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14 March 2013

OneChip launches PIC-based 100G optical interconnects for data centers

In booth 1127 at OFC/NFOEC 2013 in Anaheim, CA, USA (19-21 March), OneChip Photonics Inc of Ottawa, Canada, which designs optical chips and transceivers based on monolithic photonic integrated circuits (PICs) fabricated in indium phosphide (InP), has announced a family of PIC-based 100Gbps optical interconnect solutions, enabling transceiver makers to produce high-speed, low-power and small-size modules for data-center interconnect (DCI) applications.

The new family builds on the PIC-based receiver chips that OneChip announced, and made available for partner testing, in May 2012.

OneChip says that its fully integrated 100Gbps solutions provide advantages over solutions based on silicon photonics, discrete components and vertical-cavity surface-emitting lasers (VCSELs).

“OneChip can provide transceiver and system manufacturers with the integrated solutions that they need to meet their cost, power, size and speed requirements, without all of the problems inherent with silicon photonics solutions,” says CEO Jim Hjartarson.

“Integration of optics and electronics on one chip holds strong promise for providing low-power, cost-effective 100Gbps interface modules for data-center applications,” comments Vladimir Kozlov, founder & CEO of optical communications market research firm LightCounting. “These attributes will be important in this high-volume market. In fact, this market is only going to be high volume if low-power and low-cost products are available,” he adds.

According to LightCounting, 100 Gigabit Ethernet transceiver sales are expected to rise at a compound annual growth rate (CAGR) of 36% from $144m in 2012 to almost $700m in 2017.

Integrated solutions needed to meet cost, power & size requirements in data center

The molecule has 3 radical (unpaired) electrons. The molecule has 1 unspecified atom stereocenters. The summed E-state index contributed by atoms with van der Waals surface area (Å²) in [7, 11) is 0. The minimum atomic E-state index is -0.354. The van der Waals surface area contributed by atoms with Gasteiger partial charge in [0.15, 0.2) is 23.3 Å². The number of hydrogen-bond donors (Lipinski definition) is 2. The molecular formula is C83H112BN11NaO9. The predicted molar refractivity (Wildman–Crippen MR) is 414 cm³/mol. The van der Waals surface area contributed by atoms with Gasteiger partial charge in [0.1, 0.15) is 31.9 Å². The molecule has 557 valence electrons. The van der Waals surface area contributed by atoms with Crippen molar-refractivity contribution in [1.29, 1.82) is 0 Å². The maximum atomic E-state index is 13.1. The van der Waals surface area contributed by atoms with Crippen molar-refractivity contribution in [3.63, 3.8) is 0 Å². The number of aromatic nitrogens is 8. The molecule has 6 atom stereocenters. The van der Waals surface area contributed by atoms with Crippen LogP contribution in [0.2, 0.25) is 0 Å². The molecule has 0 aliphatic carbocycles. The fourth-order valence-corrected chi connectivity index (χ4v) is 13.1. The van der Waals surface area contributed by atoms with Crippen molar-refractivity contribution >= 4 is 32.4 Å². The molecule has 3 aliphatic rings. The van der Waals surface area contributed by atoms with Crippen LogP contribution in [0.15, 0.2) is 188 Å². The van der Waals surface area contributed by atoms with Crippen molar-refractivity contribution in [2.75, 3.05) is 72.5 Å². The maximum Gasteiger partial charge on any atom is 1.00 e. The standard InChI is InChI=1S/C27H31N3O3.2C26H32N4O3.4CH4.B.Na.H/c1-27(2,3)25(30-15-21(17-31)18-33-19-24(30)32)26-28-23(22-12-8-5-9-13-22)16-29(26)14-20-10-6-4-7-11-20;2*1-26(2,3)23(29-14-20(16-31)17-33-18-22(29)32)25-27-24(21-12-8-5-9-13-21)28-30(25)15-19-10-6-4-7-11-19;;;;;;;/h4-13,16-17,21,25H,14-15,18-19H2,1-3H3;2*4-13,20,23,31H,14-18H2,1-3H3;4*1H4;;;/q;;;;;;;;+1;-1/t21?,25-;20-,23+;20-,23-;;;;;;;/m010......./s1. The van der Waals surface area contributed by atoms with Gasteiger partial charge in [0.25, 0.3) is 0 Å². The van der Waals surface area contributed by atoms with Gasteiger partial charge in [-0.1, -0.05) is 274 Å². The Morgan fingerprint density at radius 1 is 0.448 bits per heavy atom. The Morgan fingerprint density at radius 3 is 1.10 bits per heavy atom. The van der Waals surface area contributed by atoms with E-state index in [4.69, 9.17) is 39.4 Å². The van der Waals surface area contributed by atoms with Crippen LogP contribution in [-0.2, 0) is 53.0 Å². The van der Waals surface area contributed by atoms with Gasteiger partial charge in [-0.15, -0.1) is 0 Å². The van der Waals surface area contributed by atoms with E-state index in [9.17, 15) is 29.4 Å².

System integrators want to drive costs down to the point where 100Gbps solutions are as cost-effective to implement as 10Gbps solutions are currently, says OneChip. At the moment, 100GBASE-LR4 implementations are far too expensive to be useful in data-center interconnect applications.

Further, transceiver providers want to fit 100Gbps solutions into QSFP (quad small-form-factor pluggable) modules, as QSFPs represent the smallest form factor for packaged transceivers, but they must dissipate only 3.5W of power or less.

The only way to meet the cost, power and size requirements, for DCI applications, is through tightly integrated chipsets and sub-assemblies, says OneChip.

OneChip monolithically integrates all of the optical functions required for an optical transceiver into a single InP-based chip. All of the chip’s active components - distributed feedback (DFB) laser, electro-absorption modulator (EAM), and waveguide photodetector (WPD) - and passive components - including wavelength-division multiplexing (WDM) combiner, splitter and spot-size converter (SSC) - are, uniquely, integrated in one epitaxial growth step - without re-growth or post-growth modification of the epitaxial material.

OneChip claims that these Multi-Guide Vertical Integration (MGVI)-based PICs enable numerous cost, power and size advantages over competing solutions based on silicon photonics, discrete components and VCSELs.

OneChip’s PIC-based 100G solutions vs silicon photonics, discrete components and VCSELs